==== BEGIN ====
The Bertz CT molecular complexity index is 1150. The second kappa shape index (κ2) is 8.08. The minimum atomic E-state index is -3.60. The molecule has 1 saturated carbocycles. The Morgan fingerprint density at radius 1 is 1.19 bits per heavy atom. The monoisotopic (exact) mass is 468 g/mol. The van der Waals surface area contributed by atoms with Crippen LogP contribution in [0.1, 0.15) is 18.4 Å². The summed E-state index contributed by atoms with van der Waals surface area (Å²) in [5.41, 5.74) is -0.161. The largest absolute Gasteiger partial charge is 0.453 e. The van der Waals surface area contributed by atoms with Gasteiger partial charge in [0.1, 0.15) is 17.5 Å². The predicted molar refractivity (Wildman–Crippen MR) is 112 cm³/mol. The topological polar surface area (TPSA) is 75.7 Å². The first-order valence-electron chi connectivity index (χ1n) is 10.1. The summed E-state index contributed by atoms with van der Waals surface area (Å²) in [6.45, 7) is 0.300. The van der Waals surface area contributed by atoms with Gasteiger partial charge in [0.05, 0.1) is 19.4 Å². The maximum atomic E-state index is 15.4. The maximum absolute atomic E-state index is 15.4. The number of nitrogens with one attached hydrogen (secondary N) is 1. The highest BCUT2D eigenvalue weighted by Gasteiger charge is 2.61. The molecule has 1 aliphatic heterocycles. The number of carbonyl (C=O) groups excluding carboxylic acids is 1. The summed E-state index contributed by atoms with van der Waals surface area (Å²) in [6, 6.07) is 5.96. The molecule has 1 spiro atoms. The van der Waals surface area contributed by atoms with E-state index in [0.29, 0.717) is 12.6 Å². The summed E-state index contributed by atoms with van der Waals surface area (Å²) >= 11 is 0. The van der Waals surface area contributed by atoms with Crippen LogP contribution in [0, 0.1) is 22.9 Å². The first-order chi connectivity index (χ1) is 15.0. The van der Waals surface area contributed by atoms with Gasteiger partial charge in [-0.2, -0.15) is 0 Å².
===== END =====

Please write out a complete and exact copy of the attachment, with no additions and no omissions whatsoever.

The Bertz CT molecular complexity index is 1150. The second kappa shape index (κ2) is 8.08. The minimum atomic E-state index is -3.60. The molecule has 1 saturated carbocycles. The Morgan fingerprint density at radius 1 is 1.19 bits per heavy atom. The monoisotopic (exact) mass is 468 g/mol. The van der Waals surface area contributed by atoms with Crippen LogP contribution in [0.1, 0.15) is 18.4 Å². The summed E-state index contributed by atoms with van der Waals surface area (Å²) in [5.41, 5.74) is -0.161. The largest absolute Gasteiger partial charge is 0.453 e. The van der Waals surface area contributed by atoms with Gasteiger partial charge in [0.1, 0.15) is 17.5 Å². The predicted molar refractivity (Wildman–Crippen MR) is 112 cm³/mol. The topological polar surface area (TPSA) is 75.7 Å². The first-order valence-electron chi connectivity index (χ1n) is 10.1. The summed E-state index contributed by atoms with van der Waals surface area (Å²) in [6.45, 7) is 0.300. The van der Waals surface area contributed by atoms with Gasteiger partial charge in [0.05, 0.1) is 19.4 Å². The maximum atomic E-state index is 15.4. The maximum absolute atomic E-state index is 15.4. The number of nitrogens with one attached hydrogen (secondary N) is 1. The highest BCUT2D eigenvalue weighted by Gasteiger charge is 2.61. The molecule has 1 aliphatic heterocycles. The number of carbonyl (C=O) groups excluding carboxylic acids is 1. The summed E-state index contributed by atoms with van der Waals surface area (Å²) in [6, 6.07) is 5.96. The molecule has 1 spiro atoms. The van der Waals surface area contributed by atoms with E-state index in [0.29, 0.717) is 12.6 Å². The summed E-state index contributed by atoms with van der Waals surface area (Å²) >= 11 is 0. The van der Waals surface area contributed by atoms with Crippen LogP contribution in [0, 0.1) is 22.9 Å². The first-order chi connectivity index (χ1) is 15.0. The van der Waals surface area contributed by atoms with Gasteiger partial charge in [-0.2, -0.15) is 0 Å².